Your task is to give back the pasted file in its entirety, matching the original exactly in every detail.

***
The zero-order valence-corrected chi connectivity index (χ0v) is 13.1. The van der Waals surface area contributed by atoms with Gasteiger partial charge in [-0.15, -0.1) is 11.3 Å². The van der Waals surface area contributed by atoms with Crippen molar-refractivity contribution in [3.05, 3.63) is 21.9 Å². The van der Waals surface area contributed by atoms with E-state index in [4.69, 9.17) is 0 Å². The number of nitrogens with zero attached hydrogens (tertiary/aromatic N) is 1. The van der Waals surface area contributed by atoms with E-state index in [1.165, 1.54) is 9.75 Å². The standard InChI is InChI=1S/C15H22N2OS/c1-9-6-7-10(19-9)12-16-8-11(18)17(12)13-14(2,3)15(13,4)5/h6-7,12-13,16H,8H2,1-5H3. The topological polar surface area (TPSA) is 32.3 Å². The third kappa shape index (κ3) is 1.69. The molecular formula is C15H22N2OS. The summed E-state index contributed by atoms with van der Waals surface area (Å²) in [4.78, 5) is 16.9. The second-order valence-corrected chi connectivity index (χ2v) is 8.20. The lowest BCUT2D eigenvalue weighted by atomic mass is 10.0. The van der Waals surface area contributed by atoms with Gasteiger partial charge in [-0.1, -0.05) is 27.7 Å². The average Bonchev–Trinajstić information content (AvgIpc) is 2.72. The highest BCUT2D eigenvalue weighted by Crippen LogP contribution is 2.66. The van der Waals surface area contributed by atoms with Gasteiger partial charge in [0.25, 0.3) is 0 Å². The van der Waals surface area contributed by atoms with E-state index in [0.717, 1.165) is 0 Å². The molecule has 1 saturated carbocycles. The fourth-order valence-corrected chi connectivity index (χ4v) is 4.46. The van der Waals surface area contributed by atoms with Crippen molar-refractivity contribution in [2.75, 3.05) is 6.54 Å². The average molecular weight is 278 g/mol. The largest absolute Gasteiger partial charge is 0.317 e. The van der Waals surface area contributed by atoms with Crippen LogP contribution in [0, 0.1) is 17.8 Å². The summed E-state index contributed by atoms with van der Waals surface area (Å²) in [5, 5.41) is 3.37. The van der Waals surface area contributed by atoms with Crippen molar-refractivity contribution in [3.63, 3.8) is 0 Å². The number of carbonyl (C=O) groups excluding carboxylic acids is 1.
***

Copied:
The zero-order valence-corrected chi connectivity index (χ0v) is 13.1. The van der Waals surface area contributed by atoms with Gasteiger partial charge in [-0.15, -0.1) is 11.3 Å². The van der Waals surface area contributed by atoms with Crippen molar-refractivity contribution in [3.05, 3.63) is 21.9 Å². The van der Waals surface area contributed by atoms with E-state index in [4.69, 9.17) is 0 Å². The number of nitrogens with zero attached hydrogens (tertiary/aromatic N) is 1. The van der Waals surface area contributed by atoms with E-state index in [1.165, 1.54) is 9.75 Å². The standard InChI is InChI=1S/C15H22N2OS/c1-9-6-7-10(19-9)12-16-8-11(18)17(12)13-14(2,3)15(13,4)5/h6-7,12-13,16H,8H2,1-5H3. The topological polar surface area (TPSA) is 32.3 Å². The third kappa shape index (κ3) is 1.69. The molecular formula is C15H22N2OS. The summed E-state index contributed by atoms with van der Waals surface area (Å²) in [4.78, 5) is 16.9. The second-order valence-corrected chi connectivity index (χ2v) is 8.20. The lowest BCUT2D eigenvalue weighted by atomic mass is 10.0. The van der Waals surface area contributed by atoms with Gasteiger partial charge in [-0.1, -0.05) is 27.7 Å². The average Bonchev–Trinajstić information content (AvgIpc) is 2.72. The highest BCUT2D eigenvalue weighted by Crippen LogP contribution is 2.66. The van der Waals surface area contributed by atoms with Gasteiger partial charge in [0.25, 0.3) is 0 Å². The van der Waals surface area contributed by atoms with E-state index in [0.717, 1.165) is 0 Å². The molecule has 1 saturated carbocycles. The fourth-order valence-corrected chi connectivity index (χ4v) is 4.46. The van der Waals surface area contributed by atoms with Crippen molar-refractivity contribution in [2.75, 3.05) is 6.54 Å². The average molecular weight is 278 g/mol. The largest absolute Gasteiger partial charge is 0.317 e. The van der Waals surface area contributed by atoms with Crippen LogP contribution in [0, 0.1) is 17.8 Å². The summed E-state index contributed by atoms with van der Waals surface area (Å²) in [5, 5.41) is 3.37. The van der Waals surface area contributed by atoms with Crippen molar-refractivity contribution in [3.63, 3.8) is 0 Å². The number of carbonyl (C=O) groups excluding carboxylic acids is 1.